What are best practices for selecting plant material for a project that’s in a critical area near the bay?
Successful landscapes often use native plants. In the project pictured, all new plantings within 100 feet of the water are species native to Maryland. Deer-proof plants are also advisable.
Maintain a planted barrier—the wider the better—between any lawn and the bay or creek. Farther from the house, we use meadows instead of lawn because they are sustainable and attract wildlife. If the shoreline needs repair, plant a living shoreline. Keep in mind that native grasses in full sun will mitigate the tide action. Above the tideline, several species of grasses and shrubs can be used to shape the landscape.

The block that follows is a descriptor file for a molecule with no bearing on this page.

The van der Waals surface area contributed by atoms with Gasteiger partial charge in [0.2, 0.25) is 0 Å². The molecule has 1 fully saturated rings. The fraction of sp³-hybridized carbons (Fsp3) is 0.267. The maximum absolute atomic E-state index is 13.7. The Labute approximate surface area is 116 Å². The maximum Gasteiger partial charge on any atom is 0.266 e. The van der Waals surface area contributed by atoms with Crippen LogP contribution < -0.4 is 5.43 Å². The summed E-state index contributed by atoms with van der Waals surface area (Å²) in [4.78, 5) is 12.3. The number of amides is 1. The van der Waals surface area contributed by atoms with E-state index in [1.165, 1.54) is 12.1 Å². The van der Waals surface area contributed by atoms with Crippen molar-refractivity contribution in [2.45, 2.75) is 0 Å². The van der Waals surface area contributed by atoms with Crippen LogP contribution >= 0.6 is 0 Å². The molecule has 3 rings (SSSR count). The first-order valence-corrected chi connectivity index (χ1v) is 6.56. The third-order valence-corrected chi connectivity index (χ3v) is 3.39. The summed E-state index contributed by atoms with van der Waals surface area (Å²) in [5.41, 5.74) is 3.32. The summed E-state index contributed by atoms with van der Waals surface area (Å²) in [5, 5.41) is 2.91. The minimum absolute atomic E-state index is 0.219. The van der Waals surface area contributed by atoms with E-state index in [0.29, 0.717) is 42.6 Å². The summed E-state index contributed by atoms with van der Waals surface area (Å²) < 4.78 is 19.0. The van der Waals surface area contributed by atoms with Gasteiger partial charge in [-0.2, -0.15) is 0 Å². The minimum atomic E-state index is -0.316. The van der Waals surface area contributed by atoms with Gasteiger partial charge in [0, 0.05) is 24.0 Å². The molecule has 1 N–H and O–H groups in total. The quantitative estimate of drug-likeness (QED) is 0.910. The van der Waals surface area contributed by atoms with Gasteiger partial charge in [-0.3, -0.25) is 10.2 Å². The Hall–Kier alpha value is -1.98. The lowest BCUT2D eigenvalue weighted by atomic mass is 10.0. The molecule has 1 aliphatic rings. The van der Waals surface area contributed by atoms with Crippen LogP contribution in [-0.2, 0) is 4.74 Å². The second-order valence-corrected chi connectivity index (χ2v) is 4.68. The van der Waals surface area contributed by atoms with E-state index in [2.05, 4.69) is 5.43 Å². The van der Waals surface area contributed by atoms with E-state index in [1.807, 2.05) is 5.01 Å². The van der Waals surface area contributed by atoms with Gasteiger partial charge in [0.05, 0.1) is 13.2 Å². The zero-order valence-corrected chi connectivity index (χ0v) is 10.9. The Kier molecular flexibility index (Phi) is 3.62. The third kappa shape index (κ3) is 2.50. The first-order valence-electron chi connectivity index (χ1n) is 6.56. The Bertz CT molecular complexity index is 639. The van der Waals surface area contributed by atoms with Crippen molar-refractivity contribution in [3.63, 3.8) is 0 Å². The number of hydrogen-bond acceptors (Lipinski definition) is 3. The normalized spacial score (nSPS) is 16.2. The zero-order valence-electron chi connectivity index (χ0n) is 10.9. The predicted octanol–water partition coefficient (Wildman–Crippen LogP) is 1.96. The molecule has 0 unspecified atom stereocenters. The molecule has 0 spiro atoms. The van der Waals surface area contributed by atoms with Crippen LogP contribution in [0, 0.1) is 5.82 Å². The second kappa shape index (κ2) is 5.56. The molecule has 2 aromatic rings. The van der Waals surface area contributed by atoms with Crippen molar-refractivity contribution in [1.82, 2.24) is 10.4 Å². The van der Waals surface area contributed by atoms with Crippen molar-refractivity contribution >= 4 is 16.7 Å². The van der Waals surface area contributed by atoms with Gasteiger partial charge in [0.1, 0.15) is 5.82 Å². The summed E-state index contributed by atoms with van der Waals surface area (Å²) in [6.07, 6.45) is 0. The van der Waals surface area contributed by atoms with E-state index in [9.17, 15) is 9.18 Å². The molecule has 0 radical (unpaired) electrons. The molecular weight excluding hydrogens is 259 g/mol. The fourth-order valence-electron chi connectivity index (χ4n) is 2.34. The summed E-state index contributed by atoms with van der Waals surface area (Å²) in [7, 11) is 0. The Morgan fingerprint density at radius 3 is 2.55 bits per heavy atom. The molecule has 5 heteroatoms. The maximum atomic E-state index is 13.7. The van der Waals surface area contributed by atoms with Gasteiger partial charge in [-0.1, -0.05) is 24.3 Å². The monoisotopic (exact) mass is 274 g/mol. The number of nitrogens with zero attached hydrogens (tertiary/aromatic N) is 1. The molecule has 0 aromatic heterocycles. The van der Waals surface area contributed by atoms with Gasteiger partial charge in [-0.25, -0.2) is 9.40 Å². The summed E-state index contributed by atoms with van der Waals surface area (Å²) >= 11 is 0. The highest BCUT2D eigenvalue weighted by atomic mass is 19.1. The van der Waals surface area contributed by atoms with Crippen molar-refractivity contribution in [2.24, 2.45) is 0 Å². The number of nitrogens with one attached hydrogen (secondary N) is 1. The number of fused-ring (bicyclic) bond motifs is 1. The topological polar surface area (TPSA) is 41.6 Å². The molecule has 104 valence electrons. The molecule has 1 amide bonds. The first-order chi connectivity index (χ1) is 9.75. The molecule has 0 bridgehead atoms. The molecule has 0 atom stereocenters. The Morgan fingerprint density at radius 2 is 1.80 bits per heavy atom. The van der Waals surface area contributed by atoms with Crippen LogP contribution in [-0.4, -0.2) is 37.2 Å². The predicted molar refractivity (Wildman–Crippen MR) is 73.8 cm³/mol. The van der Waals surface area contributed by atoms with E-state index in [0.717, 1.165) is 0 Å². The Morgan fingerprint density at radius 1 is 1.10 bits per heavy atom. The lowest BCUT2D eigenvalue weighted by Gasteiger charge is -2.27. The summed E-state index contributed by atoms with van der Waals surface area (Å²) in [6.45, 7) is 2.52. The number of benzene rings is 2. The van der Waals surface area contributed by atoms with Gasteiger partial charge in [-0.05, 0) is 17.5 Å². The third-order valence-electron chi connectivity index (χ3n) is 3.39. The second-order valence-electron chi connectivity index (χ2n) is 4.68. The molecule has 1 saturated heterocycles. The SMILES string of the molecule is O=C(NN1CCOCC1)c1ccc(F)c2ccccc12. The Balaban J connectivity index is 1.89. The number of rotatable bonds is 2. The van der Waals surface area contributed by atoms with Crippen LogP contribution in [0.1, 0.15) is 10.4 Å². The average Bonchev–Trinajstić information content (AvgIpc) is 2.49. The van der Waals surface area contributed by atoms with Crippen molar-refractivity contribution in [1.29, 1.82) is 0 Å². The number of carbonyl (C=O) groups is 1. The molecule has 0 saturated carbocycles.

Note wind patterns. Some plants are buffers for wind while others may be damaged by it. And test the soil prior to plant selection. —Jay Graham, FASLA, Graham Landscape Architecture, Annapolis, Maryland.
On a property that was once home to a 19th-century wharf on the Choptank River, Jay Graham designed a kitchen/cutting garden around an outbuilding that’s the oldest structure on the site. Photo © Eric Kvalsvik.